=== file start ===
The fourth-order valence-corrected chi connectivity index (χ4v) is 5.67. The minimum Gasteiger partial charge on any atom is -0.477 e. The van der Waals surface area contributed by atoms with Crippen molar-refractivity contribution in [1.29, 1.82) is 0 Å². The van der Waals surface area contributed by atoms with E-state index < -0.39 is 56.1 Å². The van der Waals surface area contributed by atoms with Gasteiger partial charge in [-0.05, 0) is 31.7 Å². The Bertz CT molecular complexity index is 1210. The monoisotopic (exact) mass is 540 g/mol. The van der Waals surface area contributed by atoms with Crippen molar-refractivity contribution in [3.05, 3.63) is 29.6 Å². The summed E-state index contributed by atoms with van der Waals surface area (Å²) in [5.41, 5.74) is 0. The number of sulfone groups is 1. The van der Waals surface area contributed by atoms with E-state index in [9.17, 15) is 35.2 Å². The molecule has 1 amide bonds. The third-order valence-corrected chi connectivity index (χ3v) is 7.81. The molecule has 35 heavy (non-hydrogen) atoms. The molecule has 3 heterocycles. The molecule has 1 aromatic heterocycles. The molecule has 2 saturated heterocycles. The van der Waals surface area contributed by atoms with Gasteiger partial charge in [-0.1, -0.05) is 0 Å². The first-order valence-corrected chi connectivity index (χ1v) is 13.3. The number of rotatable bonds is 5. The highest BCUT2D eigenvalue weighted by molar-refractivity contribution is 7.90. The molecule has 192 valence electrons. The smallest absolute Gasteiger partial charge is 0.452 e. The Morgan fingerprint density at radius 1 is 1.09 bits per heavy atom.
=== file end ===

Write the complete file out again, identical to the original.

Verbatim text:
The fourth-order valence-corrected chi connectivity index (χ4v) is 5.67. The minimum Gasteiger partial charge on any atom is -0.477 e. The van der Waals surface area contributed by atoms with Crippen molar-refractivity contribution in [1.29, 1.82) is 0 Å². The van der Waals surface area contributed by atoms with E-state index < -0.39 is 56.1 Å². The van der Waals surface area contributed by atoms with Gasteiger partial charge in [-0.05, 0) is 31.7 Å². The Bertz CT molecular complexity index is 1210. The monoisotopic (exact) mass is 540 g/mol. The van der Waals surface area contributed by atoms with Crippen molar-refractivity contribution in [3.05, 3.63) is 29.6 Å². The summed E-state index contributed by atoms with van der Waals surface area (Å²) in [5.41, 5.74) is 0. The number of sulfone groups is 1. The van der Waals surface area contributed by atoms with E-state index in [9.17, 15) is 35.2 Å². The molecule has 1 amide bonds. The third-order valence-corrected chi connectivity index (χ3v) is 7.81. The molecule has 35 heavy (non-hydrogen) atoms. The molecule has 3 heterocycles. The molecule has 1 aromatic heterocycles. The molecule has 2 saturated heterocycles. The van der Waals surface area contributed by atoms with Gasteiger partial charge in [-0.1, -0.05) is 0 Å². The first-order valence-corrected chi connectivity index (χ1v) is 13.3. The number of rotatable bonds is 5. The highest BCUT2D eigenvalue weighted by molar-refractivity contribution is 7.90. The molecule has 192 valence electrons. The smallest absolute Gasteiger partial charge is 0.452 e. The Morgan fingerprint density at radius 1 is 1.09 bits per heavy atom.